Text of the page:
All of the residential and commercial MSW generated in Sevier County was being processed at the facility, with 60 percent of the total tons converted to compost. The remaining 40 percent residue, mostly plastic, glass and metal, goes to an unlined demolition debris landfill operated on an adjoining parcel of land, thereby diverting the residue from a lined landfill. There is no upfront sort line for recyclables, and after discharge from the digesters the recyclables are too dirty for marketing. In the early years, the facility utilized a belt magnet to pull metals off the residuals, as well as an eddy current separator to extract aluminum. Both streams were shredded and screened to remove dirt. However, neither metal product was sufficiently clean for recycling markets. In 2006, notes Leonard, the facility produced almost 30,000 tons of 1/4-inch screened compost. All of it was sold to a company that markets the materials for soil blending, topdressing and erosion control. The tip fee at the facility is $40/ton, with total costs to process MSW and biosolids, as well as dispose of residue, estimated at $25.34/ton.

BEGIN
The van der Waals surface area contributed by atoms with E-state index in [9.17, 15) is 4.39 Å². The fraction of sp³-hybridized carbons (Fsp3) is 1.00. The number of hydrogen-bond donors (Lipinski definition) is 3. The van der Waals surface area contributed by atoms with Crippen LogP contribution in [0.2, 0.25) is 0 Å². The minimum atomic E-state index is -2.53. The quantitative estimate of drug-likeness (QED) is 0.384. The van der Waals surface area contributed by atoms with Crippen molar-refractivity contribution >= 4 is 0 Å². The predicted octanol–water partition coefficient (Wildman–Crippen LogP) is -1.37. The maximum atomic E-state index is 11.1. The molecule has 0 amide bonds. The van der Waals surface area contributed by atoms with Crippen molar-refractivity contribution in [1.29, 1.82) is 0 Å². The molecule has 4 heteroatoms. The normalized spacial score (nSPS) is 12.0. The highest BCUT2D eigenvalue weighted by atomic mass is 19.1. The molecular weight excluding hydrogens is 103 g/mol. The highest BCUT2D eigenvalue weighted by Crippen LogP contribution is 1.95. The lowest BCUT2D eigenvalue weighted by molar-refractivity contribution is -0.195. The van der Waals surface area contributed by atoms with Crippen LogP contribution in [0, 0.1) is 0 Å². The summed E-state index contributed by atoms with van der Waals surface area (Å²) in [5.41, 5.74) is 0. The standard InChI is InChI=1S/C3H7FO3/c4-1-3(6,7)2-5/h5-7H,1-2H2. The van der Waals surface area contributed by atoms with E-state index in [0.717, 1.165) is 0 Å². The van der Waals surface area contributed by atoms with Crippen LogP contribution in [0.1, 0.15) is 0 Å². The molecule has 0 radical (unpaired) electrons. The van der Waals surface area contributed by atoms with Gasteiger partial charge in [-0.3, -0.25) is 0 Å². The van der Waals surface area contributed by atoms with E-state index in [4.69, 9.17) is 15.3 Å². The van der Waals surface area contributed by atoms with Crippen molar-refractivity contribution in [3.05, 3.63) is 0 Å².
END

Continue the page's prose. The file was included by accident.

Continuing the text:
Columbia County, Wisconsin: The Columbia County Recycling and Waste Processing Facility has been operating since 1992, and continues to process between 70 and 80 tons/day, although the flow is a bit higher in the summer. There are two rotary drums, each loaded with five yards of material at a time, with a daily capacity of 40 tons (maximum capacity of 250 tons per drum). After five days in the drum, the compost goes through a 15-foot long screen with 3/4-inch holes. The compost is then put into windrows for eight weeks, and is finally screened to 3/8-inch. About 3,000 tons/year of compost is produced. It is given away at no cost to local farmers.
According to Bill Casey, the facility manager, national waste companies have been purchasing the independent haulers in the county, including those servicing municipalities. These companies also own the landfills, and with an inside market, they are able to undercut the $34/ton tip fee at the MSW composting facility, making it increasingly difficult to maintain the throughput. “We had to go out and do our own collection; we offer curbside collection in certain areas,” says Casey.